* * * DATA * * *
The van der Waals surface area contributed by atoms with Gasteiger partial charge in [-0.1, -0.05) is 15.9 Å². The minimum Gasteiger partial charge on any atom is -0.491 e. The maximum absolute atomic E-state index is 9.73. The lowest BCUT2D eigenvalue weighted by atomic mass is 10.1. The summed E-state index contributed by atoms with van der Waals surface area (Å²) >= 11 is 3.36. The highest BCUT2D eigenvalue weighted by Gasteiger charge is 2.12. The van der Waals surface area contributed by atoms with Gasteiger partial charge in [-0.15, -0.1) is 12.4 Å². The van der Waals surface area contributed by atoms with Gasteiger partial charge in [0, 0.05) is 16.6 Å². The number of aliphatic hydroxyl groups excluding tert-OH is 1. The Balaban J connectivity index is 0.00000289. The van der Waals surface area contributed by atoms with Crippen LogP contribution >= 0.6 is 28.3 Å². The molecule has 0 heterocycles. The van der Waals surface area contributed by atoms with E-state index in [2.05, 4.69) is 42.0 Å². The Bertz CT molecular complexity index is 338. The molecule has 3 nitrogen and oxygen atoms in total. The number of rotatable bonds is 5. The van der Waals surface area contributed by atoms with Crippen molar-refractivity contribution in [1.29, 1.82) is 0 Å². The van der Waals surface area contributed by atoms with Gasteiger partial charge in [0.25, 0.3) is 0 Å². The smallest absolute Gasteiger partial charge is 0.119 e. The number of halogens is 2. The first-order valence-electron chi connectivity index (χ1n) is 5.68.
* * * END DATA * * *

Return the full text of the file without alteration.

The van der Waals surface area contributed by atoms with Gasteiger partial charge in [-0.1, -0.05) is 15.9 Å². The minimum Gasteiger partial charge on any atom is -0.491 e. The maximum absolute atomic E-state index is 9.73. The lowest BCUT2D eigenvalue weighted by atomic mass is 10.1. The summed E-state index contributed by atoms with van der Waals surface area (Å²) >= 11 is 3.36. The highest BCUT2D eigenvalue weighted by Gasteiger charge is 2.12. The van der Waals surface area contributed by atoms with Gasteiger partial charge in [-0.15, -0.1) is 12.4 Å². The van der Waals surface area contributed by atoms with Gasteiger partial charge in [0, 0.05) is 16.6 Å². The number of aliphatic hydroxyl groups excluding tert-OH is 1. The Balaban J connectivity index is 0.00000289. The van der Waals surface area contributed by atoms with Crippen LogP contribution >= 0.6 is 28.3 Å². The molecule has 0 heterocycles. The van der Waals surface area contributed by atoms with E-state index in [2.05, 4.69) is 42.0 Å². The Bertz CT molecular complexity index is 338. The molecule has 3 nitrogen and oxygen atoms in total. The number of rotatable bonds is 5. The van der Waals surface area contributed by atoms with Crippen molar-refractivity contribution in [1.29, 1.82) is 0 Å². The van der Waals surface area contributed by atoms with Gasteiger partial charge in [0.25, 0.3) is 0 Å². The smallest absolute Gasteiger partial charge is 0.119 e. The number of halogens is 2. The first-order valence-electron chi connectivity index (χ1n) is 5.68.